tv BBC News at One BBC News March 23, 2017 1:00pm-1:31pm GMT
the attack on westminster — the prime minister says the man who carried it out was british born and known to the security services. eight people have been arrested in overnight raids. the so—called islamic state have claimed responsibilty for yesterday's attack. a minute's silence was held this morning at 9.33am. 933 was the shoulder number of the murdered officer. he's named as 48—year—old pc keith palmer — a husband and father. an mp who served with him in the army 25 years ago pays tribute. he was a strong, professional public servant. and it was a delight to meet him here again, only a few months after being elected. 42—year—old ayesha frade, a spanish teacher, was one of two others who died. she was on her way to collect her children from school. forensic police have been carrying out a fingertip search of the scene of the attack outside parliament.
seven people are still in a critical condition. the attacker was shot dead. a terrorist came to the place where people of all nationalities and cultures gather to celebrate what it means to be free. and he took out his rage indiscriminately against innocent men, women and children. we will have all the latest from westminster on the ongoing investigation. and coming up on bbc news, the latest and the stories of those killed and injured in a terror attack in westminster. good afternoon and welcome to the bbc news at 1pm.
the prime minister says the man who carried out the attack on westminster yesterday was british born and known to the security services. a police officer and two pedestrians were killed when he launched his attack, driving at high speed across westminster bridge, before trying to enter the palace of westminster — where he was shot dead. around a0 others, from 12 different countries, have been injured — seven of them are still critical. so—called islamic state group has claimed responsibility for the attack. this morning a minute's silence was held in westminster in honour of the victims. eight people have been arrested in overnight raids, but police say they believe the attacker was acting alone. ourfirst report this afternoon is from our correspondent wyre davies. the house of commons was in sombre, reflective mood this morning. order. colleagues, in respectful memory
of those who lost their lives in yesterday's attack, and of all of the casualties of that attack, we shall now observe a minute's silence. mr speaker, yesterday, an act of terrorism tried to silence our democracy. but today, we meet as normal. as generations have done before us, and future generations will continue to do, to deliver a simple message. we are not afraid. and our resolve will never waver in the face of terrorism. as the queen said her thoughts and sympathy were with all of those affected by yesterday's awful violence, at new scotland yard the metropolitan police paid their tributes to a fallen
colleague, after an attack on the capital that everyone had dreaded and trained for, but is now determined to overcome. with the union flag at half—mast above the palace of westminster, the immediate area around parliament remains closed to the public. that includes westminster bridge, where shortly before 3pm yesterday afternoon, a lone attacker drove a four—wheel drive vehicle at high speed through an unsuspecting crowd of tourists, police officers and londoners going about their business. one victim was catapulted into the thames, as the car mounted the curb. the unnamed woman was pulled from the river injured, but alive. the vehicle continued at speed, past big ben, and crashed into the railings surrounding the palace of westminster. but the attacker got out, and armed with two large knives, ran around to the main gates, where he stabbed a police officer, 48—year—old keith palmer. as he continued further into the grounds, the assailant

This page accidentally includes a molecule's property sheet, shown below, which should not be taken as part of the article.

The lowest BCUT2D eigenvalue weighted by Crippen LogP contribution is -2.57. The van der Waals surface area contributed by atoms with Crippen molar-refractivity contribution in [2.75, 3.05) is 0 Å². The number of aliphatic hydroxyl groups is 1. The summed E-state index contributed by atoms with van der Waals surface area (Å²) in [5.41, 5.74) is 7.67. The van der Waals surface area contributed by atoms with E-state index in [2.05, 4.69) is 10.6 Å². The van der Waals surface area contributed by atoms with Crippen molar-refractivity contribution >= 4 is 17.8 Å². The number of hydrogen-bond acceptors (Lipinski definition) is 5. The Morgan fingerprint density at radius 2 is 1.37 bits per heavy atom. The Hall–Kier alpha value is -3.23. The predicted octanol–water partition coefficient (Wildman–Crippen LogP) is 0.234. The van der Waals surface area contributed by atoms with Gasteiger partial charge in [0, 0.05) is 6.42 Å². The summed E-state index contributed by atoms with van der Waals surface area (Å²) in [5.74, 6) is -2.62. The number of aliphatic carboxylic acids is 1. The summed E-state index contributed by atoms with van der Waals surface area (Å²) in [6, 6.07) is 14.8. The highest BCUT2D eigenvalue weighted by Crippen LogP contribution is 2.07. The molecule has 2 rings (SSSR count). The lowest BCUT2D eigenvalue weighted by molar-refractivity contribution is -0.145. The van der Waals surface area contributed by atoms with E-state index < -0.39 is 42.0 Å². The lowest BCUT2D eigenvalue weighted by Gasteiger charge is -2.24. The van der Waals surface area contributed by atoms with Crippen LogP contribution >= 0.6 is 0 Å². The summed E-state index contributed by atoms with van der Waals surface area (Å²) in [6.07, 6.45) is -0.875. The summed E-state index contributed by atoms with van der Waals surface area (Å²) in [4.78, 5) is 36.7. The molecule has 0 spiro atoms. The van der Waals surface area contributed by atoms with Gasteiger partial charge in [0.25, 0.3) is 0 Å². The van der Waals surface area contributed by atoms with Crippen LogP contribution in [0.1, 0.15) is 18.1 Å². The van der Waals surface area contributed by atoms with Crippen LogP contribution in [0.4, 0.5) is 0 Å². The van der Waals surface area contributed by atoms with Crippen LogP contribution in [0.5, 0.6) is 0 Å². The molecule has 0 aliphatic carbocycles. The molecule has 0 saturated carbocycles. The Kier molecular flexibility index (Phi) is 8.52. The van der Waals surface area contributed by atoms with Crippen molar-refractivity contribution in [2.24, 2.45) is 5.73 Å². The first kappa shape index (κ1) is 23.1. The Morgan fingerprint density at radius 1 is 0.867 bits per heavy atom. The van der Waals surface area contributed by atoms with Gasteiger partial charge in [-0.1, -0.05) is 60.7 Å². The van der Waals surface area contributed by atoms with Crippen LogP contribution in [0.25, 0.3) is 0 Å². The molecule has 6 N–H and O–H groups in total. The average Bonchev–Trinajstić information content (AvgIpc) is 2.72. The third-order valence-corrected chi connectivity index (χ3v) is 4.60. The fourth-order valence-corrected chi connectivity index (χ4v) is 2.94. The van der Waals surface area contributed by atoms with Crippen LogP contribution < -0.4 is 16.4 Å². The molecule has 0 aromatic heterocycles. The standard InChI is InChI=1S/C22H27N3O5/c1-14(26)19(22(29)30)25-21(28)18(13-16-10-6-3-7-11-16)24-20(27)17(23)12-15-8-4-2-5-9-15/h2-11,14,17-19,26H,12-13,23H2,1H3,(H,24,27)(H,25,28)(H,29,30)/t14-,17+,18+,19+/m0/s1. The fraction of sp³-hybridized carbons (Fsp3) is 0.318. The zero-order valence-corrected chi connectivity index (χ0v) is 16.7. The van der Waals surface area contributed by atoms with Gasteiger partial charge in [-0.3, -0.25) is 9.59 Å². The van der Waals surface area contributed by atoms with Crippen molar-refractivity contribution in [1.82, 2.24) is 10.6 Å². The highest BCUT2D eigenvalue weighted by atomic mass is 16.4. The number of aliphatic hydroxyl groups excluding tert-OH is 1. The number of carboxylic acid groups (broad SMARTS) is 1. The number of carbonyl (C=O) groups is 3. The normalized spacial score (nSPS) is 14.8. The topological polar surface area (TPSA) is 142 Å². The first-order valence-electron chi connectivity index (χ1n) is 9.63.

was then shot as he tried to attack other officers. is he coming? the panic clear from this the panic clearfrom this mobile phone footage inside westminster as staff and mps fled. amid the chaos of yesterday's attack, many have commented on the extraordinary bravery and compassion of passers—by, mps and emergency services in giving first aid and tending to the victims. but three people were killed by the attacker, including pc palmer, a father and husband. also aysha frade, a 43—year—old from spain, teaching spanish in london. the attacker, who also received first aid but died from his injuries, has not been named. but he was british and was once investigated for links to extremist organisations.
police from several forces launched simultaneous operations overnight, in the midlands and in london, making eight arrests in connection with the westminster attack. the enquiries in birmingham, london and other parts of the country are continuing. it is still our belief, which continues to be borne out by our investigation, that this attacker acted alone and was inspired by international terrorism. investigators are still painstakingly piecing together the exact circumstances of what happened in and around parliament. but in london and westminster generally, security has been visibly and significantly increased, around what was already one of the most heavily protected areas of the capital. the importance of providing a blanket of security, while maintaining the freedoms britons cherish so deeply, never more challenging. wyre davies, bbc news. well, with me is the policing minister brandon lewis.